Author: Virgil Dupras <email@example.com>
Date: Tue, 22 Nov 2022 14:38:06 -0500
3 files changed, 33 insertions(+), 13 deletions(-)
diff --git a/ROADMAP.md b/ROADMAP.md
@@ -24,17 +24,20 @@ consider complete:
So, there's a fair chunk of work left, but there's also a lot that's already
-## Text editor
+## Text editor, hex editor
+A naive first idea would be to port vi to Dusk, but I think we can do much
+better than this. The Grid is a much richer environment than a curses one and
+I think we can build a much more powerful vi-lookalike.
-## Memory explorer
+Same thing for a hex editor.
## Begin porting UNIX apps
-I was thinking of beginning with something like [GNU diffutils][diffutils].
+I was thinking of beginning with something like [GNU diffutils][diffutils]. I've
+also been [hinted][hinted] at [mescc-tools-extra][mescc-tools-extra] which has
+versions of some important tools (ungz, etc.) in a dialect of C that is a better
+fit to more primitive compilers. Seems like a good fit.
@@ -72,7 +75,20 @@ will also allow varvara-based uxn roms to run on Dusk.
## New architectures
-What about the Raspberry pi?
+What about the Raspberry pi? An [ARM port is in progress][arm-port].
+## Disassemblers, emulators
+Disassemblers and emulators are very useful tools to play around. We should have
+as many as possible.
+In the case of emulators, things can quickly get complex (I'm looking at you
+Intel), I think a good idea would be to have "partial" emulators, that is,
+emulators that are only good enough to run the kind of code that Dusk's
+supported programming languages generate (which is generally a smaller subset
+of all the opcodes in all modes that a CPU would support). This could help
+keeping complexity at bay while keeping all its usefulness. After all, the idea
+isn't to run Linux on it, but to use it as a development tool.
## USB drivers
@@ -80,3 +96,6 @@ Especially to access mass storage through it.
diff --git a/fs/doc/design/limits.txt b/fs/doc/design/limits.txt
@@ -61,6 +61,8 @@ handle reasonable workloads of that program. The statically allocated sizes
are configurable system-wide when it makes sense and the effect of changing
those sizes is documented as well as possible.
+TODO: include arena allocators in this text
Semi-temporary data is managed through the use of statically allocated "rolling"
buffers that we call "scratchpads" (lib/scratch). They're used like a dynamic
allocation except you don't ever free them. Instead, you hold them for as short
diff --git a/fs/doc/design/simple.txt b/fs/doc/design/simple.txt
@@ -43,7 +43,7 @@ doesn't have a pre-processor, but it has a macro system that provide #define and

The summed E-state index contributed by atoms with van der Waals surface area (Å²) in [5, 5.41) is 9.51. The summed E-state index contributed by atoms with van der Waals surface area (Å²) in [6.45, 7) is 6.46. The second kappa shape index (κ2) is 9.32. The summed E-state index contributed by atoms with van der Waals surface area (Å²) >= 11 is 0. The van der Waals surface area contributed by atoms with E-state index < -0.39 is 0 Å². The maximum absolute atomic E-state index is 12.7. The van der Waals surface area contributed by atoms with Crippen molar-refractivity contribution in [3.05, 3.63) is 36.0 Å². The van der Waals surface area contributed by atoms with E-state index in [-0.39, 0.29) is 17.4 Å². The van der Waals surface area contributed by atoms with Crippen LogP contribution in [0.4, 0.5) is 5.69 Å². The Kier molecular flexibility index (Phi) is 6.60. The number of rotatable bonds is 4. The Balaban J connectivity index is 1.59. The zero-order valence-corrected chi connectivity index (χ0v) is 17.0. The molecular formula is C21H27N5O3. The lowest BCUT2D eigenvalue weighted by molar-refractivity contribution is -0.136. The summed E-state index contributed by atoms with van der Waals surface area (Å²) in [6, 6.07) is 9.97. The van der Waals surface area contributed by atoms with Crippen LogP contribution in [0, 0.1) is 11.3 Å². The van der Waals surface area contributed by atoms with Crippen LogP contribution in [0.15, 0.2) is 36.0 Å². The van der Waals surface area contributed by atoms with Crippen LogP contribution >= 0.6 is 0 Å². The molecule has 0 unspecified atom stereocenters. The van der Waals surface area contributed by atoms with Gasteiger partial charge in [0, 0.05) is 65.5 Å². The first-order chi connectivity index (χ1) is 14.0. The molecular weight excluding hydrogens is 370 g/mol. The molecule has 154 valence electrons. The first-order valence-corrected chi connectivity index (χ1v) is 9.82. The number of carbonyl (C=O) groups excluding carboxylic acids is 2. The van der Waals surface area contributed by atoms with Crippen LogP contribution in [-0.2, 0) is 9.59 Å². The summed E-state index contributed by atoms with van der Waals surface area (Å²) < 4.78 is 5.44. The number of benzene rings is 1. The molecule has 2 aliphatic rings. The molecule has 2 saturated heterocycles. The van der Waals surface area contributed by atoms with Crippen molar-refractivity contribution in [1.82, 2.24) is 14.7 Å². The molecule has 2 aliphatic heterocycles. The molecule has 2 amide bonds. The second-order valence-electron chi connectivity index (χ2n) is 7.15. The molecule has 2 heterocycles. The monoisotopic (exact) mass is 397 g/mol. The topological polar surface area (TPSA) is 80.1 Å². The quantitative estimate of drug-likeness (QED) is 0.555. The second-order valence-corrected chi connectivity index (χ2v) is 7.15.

friends. This macro system isn't complete yet, but at this moment, it's about 60
lines of code. When it manages to be powerful enough to be considered an
adequate replacement to the C pre-processor, I don't think it will be over 300
-lines of code.
+lines of code. Tcc's pre-processor is 3900 lines.
Why this difference? While the two approaches are not functionally equivalent
(one is a textual macro processor and the other manipulates the C AST directly
@@ -51,8 +51,7 @@ and works within the regular C tokenizer and parser). However, the C
pre-processor forces us to reimplement a big part of tokenizing and parsing
rules, but in a slightly different manner. When you look at tccpp.c, you can see
the code is mostly about tokenizing and parsing. It's also striking to see the
-amount of boilerplate that you need when you're processing text and spitting
+amount of boilerplate that you need when you're processing and spitting text.
DuskCC sidesteps that complexity by piggy-backing on its existing tokenizer and
parser and manipulate the AST directly.
@@ -63,6 +62,6 @@ significant part of tcc assembler-related complexity. This contraint in UNIX is
inevitable because inter-process communication in UNIX generally has to be done
through streams, usually in text format for maximum compatibility. This implies
serialization and deserialization boilerplate at multiple levels. In Forth,
-memory is shared and no such constraint exists. We can thus afford to sidestep
-this complexity and use regular Forth words to assemble binaries, sidestepping
-this class of complexity.
+memory is shared and no such constraint exists. Words communicate through
+structured memory. We can thus afford to sidestep this complexity and use
+regular Forth words to assemble binaries.